My place in the preparation of the Thanksgiving meal has always been that of scullery maid, table setter, or dishwasher. My mother's little sidekick, I wholeheartedly embraced these roles, being far more interested in how to fold a napkin than in making a perfect pie crust.
I relish setting a gorgeous table with my Damask linens, Wedgwood china, and monogramed flatware inherited from a riches-to-rags paternal great grandmother. And one of the secrets to my 20-plus years of happy marriage is that, after a disastrous first dinner party in which my husband laid the table while I cooked, we switched roles and have never looked back.
When it comes to holiday cooking, my women friends fall into two camps: resenters and revelers. I've always been a happy agnostic. So why did I finally step into the fray?
Last April, when I turned 52, I dared myself to do 52 things I'd never done before. As I made my rock climbing, salsa dancing, paddle board yoga bucket list, I was inspired to see what all the brining-versus-basting fuss was about. Then I remembered that we'd already committed to flying from our Maryland home to Tucson, Arizona, to have Thanksgiving with my in-laws. Never one to back down from a dare, I raised the stakes: no time for advanced prep, no familiarity with the kitchen, no china and silver to dress up any culinary failings.
As I sought out favorite recipes and tips from Facebook friends, I confess to making some "popped her cherry...er, cranberry" jokes that would have made the matriarchs in my family blush. But that, no doubt, also would have made them recall their first times.
I don't know how old my grandmother, the eldest of six, was when she first hosted Thanksgiving but she was of the if-you-want-something-done-right-do-it-yourself school. As a child, my mother learned to stay out of her mother's way until she "got her pretty on"--code for bathed, coifed, and ready to receive guests--after the stress of the cooking was over.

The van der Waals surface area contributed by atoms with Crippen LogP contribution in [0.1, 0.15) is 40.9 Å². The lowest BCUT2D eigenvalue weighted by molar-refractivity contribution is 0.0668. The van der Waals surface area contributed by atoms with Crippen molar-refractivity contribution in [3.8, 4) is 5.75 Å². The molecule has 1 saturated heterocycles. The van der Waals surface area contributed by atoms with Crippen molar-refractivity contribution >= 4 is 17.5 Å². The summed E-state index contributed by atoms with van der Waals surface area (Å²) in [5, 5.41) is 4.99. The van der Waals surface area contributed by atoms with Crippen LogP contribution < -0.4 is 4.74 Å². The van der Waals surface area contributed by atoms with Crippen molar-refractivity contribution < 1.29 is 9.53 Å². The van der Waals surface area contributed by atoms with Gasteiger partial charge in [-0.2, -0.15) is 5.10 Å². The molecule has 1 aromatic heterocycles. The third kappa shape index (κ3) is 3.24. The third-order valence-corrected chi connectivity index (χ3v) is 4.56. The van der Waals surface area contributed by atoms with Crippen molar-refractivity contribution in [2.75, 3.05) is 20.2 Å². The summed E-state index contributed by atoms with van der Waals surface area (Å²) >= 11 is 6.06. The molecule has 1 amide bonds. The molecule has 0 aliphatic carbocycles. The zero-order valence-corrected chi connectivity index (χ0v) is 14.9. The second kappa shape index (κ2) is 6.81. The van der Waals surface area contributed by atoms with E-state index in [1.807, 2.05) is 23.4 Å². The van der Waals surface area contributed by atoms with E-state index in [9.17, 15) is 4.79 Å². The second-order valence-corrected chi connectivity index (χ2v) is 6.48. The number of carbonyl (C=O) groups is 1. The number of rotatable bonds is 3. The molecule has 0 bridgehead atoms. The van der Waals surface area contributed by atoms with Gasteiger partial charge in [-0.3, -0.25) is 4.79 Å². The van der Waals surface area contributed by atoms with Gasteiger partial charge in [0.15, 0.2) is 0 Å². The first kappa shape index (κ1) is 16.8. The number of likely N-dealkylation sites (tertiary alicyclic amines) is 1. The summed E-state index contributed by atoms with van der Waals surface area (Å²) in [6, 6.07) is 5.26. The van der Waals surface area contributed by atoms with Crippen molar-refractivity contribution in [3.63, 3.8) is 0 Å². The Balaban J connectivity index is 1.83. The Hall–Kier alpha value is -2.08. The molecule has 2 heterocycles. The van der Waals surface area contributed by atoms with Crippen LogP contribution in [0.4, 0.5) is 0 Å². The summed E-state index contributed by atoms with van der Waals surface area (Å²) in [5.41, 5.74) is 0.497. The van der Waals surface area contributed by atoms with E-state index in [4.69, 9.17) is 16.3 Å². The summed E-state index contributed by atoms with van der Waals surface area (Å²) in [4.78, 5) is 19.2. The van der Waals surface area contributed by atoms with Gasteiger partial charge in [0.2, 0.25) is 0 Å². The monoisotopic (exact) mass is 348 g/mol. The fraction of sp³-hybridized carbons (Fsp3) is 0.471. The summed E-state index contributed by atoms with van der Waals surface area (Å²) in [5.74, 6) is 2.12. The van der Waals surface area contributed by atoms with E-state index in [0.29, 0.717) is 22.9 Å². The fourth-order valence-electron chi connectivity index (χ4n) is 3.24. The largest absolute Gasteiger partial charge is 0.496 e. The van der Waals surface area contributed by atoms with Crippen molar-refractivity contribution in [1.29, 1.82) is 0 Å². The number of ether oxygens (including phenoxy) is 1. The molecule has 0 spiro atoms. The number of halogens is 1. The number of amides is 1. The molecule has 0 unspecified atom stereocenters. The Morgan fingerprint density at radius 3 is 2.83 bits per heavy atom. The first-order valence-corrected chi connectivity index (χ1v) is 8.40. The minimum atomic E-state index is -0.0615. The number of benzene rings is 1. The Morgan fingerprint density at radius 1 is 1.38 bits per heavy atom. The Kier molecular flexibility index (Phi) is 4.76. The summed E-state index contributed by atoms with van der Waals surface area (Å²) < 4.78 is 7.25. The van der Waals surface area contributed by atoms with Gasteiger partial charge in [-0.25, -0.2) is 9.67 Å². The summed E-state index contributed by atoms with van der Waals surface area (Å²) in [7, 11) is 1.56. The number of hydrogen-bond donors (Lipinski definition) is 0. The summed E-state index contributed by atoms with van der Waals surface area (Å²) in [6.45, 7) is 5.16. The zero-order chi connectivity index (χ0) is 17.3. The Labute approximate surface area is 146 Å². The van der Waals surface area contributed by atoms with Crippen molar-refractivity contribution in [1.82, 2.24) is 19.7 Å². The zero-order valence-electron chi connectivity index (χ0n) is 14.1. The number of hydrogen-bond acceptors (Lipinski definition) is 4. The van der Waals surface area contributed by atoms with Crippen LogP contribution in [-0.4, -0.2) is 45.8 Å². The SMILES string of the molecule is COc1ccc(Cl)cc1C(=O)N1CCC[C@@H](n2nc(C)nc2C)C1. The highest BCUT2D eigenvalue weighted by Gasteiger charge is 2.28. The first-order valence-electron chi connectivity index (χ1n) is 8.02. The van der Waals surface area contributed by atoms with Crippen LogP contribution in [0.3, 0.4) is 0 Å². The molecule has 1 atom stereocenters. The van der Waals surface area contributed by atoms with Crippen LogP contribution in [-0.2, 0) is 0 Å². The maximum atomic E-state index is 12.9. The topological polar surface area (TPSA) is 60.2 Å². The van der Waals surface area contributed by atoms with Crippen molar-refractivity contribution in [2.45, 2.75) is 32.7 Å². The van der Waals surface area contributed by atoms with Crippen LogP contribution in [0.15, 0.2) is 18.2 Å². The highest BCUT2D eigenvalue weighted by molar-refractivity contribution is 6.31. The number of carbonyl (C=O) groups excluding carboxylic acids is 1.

My precocious mother was 24 when her mother handed her the reins. After staying up all night to cook, she served 43 guests, most of whom were seated at one long table (leafs in) in our formal dining room with the French doors. Even with her mother, grandmother, and assorted aunts hovering over her tired shoulders, the meal was perfection, from Butterball turkey to Southern cornbread dressing to the brown-sugar-pineapple-yam casserole and lacy-edged pumpkin and pecan pies.
I was five, sitting at the kids' table in the living room, but I still remember that day. A reveler, my mother enjoyed both the stress and the satisfaction so much that she invited everyone back for Christmas. Like my grandmother, I'm of the if-you-want-something-done-right school. I've just always thought no one could do it better than my mother, who possesses the ability to plan like General Patton and cook like a Southern Julia Child.
Rare is the Thanksgiving when the two of us have been apart. Yet even as I knew I would miss her, I also knew not cooking in her shadow would take some of the pressure off. The blank slate of a foreign kitchen and my mother-in-law's helpful but laissez faire attitude accounted for the absence of churn I felt as my husband, teenaged kids, and I boarded a plane for Arizona.